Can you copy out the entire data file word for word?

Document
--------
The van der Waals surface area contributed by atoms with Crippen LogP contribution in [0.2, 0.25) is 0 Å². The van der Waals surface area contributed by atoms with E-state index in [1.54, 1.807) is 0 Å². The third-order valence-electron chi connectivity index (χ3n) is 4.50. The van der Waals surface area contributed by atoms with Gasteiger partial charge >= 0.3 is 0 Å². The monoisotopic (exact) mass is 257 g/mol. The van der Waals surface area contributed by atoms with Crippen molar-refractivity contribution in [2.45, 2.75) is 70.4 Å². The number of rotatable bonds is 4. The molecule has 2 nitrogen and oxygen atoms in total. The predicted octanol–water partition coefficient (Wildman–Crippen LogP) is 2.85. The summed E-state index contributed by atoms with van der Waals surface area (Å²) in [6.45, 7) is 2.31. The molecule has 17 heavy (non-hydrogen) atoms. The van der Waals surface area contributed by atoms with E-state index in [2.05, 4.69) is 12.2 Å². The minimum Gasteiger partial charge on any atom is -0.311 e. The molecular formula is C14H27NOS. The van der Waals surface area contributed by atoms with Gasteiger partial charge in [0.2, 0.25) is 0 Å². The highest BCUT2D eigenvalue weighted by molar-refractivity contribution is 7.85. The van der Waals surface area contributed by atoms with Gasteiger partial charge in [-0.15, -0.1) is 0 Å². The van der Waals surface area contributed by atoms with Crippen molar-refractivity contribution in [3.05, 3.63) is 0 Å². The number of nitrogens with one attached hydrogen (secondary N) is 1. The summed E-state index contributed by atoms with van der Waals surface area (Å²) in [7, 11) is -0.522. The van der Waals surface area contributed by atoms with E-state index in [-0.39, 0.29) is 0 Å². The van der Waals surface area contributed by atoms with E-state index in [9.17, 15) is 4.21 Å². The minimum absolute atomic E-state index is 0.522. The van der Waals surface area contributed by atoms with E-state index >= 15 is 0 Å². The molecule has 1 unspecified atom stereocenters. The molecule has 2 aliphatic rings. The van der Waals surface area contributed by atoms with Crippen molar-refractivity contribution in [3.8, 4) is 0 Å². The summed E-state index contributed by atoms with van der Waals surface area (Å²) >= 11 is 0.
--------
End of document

The van der Waals surface area contributed by atoms with Crippen LogP contribution in [0.2, 0.25) is 0 Å². The van der Waals surface area contributed by atoms with E-state index in [1.54, 1.807) is 0 Å². The third-order valence-electron chi connectivity index (χ3n) is 4.50. The van der Waals surface area contributed by atoms with Gasteiger partial charge >= 0.3 is 0 Å². The monoisotopic (exact) mass is 257 g/mol. The van der Waals surface area contributed by atoms with Crippen molar-refractivity contribution in [2.45, 2.75) is 70.4 Å². The number of rotatable bonds is 4. The molecule has 2 nitrogen and oxygen atoms in total. The predicted octanol–water partition coefficient (Wildman–Crippen LogP) is 2.85. The summed E-state index contributed by atoms with van der Waals surface area (Å²) in [6.45, 7) is 2.31. The molecule has 17 heavy (non-hydrogen) atoms. The van der Waals surface area contributed by atoms with E-state index in [2.05, 4.69) is 12.2 Å². The minimum Gasteiger partial charge on any atom is -0.311 e. The molecular formula is C14H27NOS. The van der Waals surface area contributed by atoms with Gasteiger partial charge in [0.2, 0.25) is 0 Å². The highest BCUT2D eigenvalue weighted by molar-refractivity contribution is 7.85. The van der Waals surface area contributed by atoms with Gasteiger partial charge in [-0.15, -0.1) is 0 Å². The van der Waals surface area contributed by atoms with Crippen molar-refractivity contribution in [3.05, 3.63) is 0 Å². The number of nitrogens with one attached hydrogen (secondary N) is 1. The summed E-state index contributed by atoms with van der Waals surface area (Å²) in [7, 11) is -0.522. The van der Waals surface area contributed by atoms with E-state index in [-0.39, 0.29) is 0 Å². The van der Waals surface area contributed by atoms with E-state index in [9.17, 15) is 4.21 Å². The minimum absolute atomic E-state index is 0.522. The van der Waals surface area contributed by atoms with E-state index >= 15 is 0 Å². The molecule has 1 unspecified atom stereocenters. The molecule has 2 aliphatic rings. The van der Waals surface area contributed by atoms with Crippen molar-refractivity contribution in [3.8, 4) is 0 Å². The summed E-state index contributed by atoms with van der Waals surface area (Å²) >= 11 is 0.